Tim and Paul discuss this arc’s Playboy Mansion feel, the staggering count of plot holes, the subtle joke at the expense of the show’s top two execs, and a clinic in why the writers had Batman and Bruce Wayne communicate through Commissioner Gordon, rather than by looking in a mirror!
In Frank Gorshin's last Bat-appearance till Season Three, the Riddler's making a movie. Silent-film-scholar Paul is digging this arc! But why does the Prince of Puzzlers bother filming Batman and Robin when he's got luscious, leggy Sherry Jackson on his team? More to ponder: This arc is based on a comics story in which the Joker, not the Riddler, impersonated Charlie Chaplin. Does this work as a Riddler story?
Also: Francis X. Bushman reunites with a silent-era costar; why the "Aunt Harriet's birthday" scene might have some real utility beyond giving Madge Blake a reason to show up for work; who the heck is Y. Y. Flurtch? And more.
And at last we reach the Bookworm arc, perhaps one of the greatest of the series. I mean, it's got a giant cookbook in it! And it's got a shocking first scene, the great Roddy McDowell, one of the best supporting gangs we've seen, the first bat-climb cameo... oh, and did we mention the giant cookbook?
True, it also contains the seeds of some of Season Two's excesses. But overall, you can't go wrong letting a writer write about a villain who's... a bad writer. Tim and Paul discuss some of the arc's triumphs.
Victor Buono as King Tut is perhaps the most divisive villain among Bat-fans: some call him a genius, others roll their eyes whenever he appears. What is it that makes him more/less fun than the Joker or the Penguin? In this episode, having just watched "The Curse of Tut" and "The Pharaoh's in a Rut", we discuss this question and others: Why are there so many dummies in this episode? (Bruce certainly acts like one in the museum scene...) What happened to the Batmobile's security functions? Who the freak are “old Mo” and “the Hot Squad”?? And of course we discuss sexism, police ineptitude, and Nelson Riddle's score, including the return of... the Batusi!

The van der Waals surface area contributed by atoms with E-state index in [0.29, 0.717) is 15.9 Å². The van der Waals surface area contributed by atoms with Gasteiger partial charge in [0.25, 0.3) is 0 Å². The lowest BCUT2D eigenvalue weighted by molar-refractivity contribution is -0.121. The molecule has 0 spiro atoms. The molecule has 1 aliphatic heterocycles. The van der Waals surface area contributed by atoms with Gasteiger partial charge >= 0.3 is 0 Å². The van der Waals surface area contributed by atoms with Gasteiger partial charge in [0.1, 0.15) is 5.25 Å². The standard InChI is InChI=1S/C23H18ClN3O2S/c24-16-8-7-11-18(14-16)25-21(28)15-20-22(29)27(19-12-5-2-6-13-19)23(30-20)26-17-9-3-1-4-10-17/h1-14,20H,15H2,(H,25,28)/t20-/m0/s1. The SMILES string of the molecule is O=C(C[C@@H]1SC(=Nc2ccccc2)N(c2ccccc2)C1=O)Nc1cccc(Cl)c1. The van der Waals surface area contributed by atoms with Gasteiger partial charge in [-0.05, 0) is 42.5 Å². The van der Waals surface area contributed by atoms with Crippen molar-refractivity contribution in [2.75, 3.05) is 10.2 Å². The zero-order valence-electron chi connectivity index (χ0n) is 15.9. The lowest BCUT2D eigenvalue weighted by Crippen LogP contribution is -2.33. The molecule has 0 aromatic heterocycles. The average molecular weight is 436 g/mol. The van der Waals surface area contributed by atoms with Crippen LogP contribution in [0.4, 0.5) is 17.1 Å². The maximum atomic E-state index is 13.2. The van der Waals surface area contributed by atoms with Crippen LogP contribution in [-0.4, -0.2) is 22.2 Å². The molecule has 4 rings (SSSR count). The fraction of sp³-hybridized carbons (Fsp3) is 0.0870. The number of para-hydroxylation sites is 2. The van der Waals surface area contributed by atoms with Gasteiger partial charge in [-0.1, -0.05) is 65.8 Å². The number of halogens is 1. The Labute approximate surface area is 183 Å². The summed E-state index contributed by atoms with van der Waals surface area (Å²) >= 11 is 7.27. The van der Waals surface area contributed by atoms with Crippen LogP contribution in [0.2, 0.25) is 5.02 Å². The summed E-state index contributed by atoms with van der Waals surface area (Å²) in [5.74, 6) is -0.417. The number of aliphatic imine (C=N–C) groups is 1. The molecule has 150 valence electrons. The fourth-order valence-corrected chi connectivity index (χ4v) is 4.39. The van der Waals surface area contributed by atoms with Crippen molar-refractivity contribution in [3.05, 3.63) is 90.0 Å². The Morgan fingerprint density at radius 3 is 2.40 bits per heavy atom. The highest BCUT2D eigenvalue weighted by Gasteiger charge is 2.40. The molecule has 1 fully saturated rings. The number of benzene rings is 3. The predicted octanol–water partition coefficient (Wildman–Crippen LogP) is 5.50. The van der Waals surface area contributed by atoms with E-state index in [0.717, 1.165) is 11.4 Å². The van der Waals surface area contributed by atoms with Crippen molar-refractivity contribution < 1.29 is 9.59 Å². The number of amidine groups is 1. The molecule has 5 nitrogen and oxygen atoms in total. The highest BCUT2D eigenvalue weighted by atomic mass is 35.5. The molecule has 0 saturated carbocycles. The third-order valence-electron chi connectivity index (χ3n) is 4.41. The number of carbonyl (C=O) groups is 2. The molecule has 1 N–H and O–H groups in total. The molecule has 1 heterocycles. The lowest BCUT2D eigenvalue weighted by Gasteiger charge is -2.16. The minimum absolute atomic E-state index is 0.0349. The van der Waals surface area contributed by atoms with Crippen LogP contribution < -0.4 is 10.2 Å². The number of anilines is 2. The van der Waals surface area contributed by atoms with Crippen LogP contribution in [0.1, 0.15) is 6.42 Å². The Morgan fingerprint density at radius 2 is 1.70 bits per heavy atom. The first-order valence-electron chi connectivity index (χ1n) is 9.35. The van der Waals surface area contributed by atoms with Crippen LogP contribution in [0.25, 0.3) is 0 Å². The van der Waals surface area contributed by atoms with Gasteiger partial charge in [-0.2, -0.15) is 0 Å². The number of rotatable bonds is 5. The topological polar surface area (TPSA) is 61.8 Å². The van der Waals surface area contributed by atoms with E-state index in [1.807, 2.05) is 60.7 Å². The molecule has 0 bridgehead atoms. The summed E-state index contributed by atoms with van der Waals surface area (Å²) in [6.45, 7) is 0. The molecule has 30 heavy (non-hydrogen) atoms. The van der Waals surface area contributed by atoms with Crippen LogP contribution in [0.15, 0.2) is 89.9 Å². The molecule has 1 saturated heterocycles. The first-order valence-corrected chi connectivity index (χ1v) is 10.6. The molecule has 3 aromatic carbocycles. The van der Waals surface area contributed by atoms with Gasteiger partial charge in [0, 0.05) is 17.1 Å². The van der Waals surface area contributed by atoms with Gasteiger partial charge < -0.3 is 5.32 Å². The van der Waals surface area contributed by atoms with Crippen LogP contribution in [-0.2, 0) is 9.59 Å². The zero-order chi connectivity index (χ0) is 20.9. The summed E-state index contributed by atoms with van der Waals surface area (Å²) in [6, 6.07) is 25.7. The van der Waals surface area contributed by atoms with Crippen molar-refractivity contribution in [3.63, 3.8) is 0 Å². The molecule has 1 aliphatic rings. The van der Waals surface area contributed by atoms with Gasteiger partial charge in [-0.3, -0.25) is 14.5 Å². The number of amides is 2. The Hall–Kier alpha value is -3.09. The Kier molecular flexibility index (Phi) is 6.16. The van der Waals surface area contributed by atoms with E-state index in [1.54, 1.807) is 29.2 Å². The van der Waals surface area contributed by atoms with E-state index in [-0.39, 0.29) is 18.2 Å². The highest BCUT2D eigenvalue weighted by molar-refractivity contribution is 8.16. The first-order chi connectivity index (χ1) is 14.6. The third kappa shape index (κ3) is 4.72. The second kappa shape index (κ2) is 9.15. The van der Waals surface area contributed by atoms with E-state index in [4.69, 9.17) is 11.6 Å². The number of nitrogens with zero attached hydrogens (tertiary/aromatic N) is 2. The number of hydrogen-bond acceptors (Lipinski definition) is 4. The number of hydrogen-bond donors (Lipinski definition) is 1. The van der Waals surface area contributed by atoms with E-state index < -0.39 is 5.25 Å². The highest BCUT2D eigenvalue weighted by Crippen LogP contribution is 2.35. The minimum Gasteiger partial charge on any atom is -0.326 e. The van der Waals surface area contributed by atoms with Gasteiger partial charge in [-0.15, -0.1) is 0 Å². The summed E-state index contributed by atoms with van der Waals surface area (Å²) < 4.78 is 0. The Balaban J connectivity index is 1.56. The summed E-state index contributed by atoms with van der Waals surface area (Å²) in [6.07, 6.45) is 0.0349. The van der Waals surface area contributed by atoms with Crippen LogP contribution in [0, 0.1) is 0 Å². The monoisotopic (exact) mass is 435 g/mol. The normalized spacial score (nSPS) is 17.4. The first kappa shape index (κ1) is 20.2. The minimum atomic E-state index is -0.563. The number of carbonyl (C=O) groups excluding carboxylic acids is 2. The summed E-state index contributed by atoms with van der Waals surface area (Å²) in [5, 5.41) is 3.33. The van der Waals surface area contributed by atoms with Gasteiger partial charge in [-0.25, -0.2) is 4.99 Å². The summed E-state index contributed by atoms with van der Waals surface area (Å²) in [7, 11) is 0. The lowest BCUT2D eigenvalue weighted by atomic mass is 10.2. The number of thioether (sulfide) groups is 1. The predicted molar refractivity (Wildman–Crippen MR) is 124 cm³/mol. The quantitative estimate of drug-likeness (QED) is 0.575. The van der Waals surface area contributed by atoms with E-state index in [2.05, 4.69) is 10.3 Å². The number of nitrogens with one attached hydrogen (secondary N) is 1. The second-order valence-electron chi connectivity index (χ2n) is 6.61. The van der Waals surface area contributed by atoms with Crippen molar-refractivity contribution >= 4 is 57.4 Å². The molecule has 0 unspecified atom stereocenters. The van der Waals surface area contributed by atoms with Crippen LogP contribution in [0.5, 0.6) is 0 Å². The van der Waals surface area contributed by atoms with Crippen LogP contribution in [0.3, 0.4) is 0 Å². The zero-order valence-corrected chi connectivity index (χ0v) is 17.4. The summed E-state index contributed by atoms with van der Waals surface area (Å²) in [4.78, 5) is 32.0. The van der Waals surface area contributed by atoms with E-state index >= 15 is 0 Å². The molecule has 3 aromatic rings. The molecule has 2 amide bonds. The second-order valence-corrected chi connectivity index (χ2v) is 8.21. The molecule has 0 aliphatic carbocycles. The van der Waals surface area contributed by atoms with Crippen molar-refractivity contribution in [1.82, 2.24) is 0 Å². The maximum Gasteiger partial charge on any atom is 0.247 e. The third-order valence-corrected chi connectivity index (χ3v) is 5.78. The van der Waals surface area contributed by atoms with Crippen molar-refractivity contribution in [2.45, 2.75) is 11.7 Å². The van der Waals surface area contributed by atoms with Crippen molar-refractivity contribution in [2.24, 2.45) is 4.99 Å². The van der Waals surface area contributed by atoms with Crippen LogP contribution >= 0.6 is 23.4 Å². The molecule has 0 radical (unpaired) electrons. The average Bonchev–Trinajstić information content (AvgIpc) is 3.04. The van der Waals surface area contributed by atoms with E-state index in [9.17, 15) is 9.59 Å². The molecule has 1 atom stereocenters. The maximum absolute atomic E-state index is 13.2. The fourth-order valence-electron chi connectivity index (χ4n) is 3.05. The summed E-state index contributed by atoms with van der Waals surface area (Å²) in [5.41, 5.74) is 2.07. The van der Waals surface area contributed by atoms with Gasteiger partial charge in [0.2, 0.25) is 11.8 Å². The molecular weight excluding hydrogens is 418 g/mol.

Joker's latest crime is a hit on a fur store, in which he steals -- a hairpin? The story in "The Joker Trumps an Ace" and "Batman Sets the Pace" is loosely based on a comic-book story ("A Hairpin, a Hoe, a Hacksaw, and a Hole in the Ground") from Batman 53 (1949) — a bit too loosely, so that it doesn't quite make sense. This episode, Tim and Paul discuss the source material penned by Bill Finger, and how Francis and Marian Cockrell's script removes the Hoe, the Hacksaw, and the logic.
Also: Doesn’t Joker seem especially gay in this arc? Another Batman casting connection to Casablanca, and one to North by Northwest! Is Joker actually doing a rap, 13 years before “Rapper’s Delight”? And, what’s the basis for the “Batman running for California governor” gag?
In Frank Gorshin’s third turn as the Riddler, the Prince of Puzzlers follows a very clear plan toward his goal of finding the Lost Treasure of the Incas, while taking credit for stuff Shakespeare wrote. Company man Batman, meanwhile, lauds the Incas' culinary achievements. Tim and Paul watch this arc and muse on its theme of preservation, the developments in Nelson Riddle’s music for death traps, and note that the Gotham City Museum building looks strangely familiar.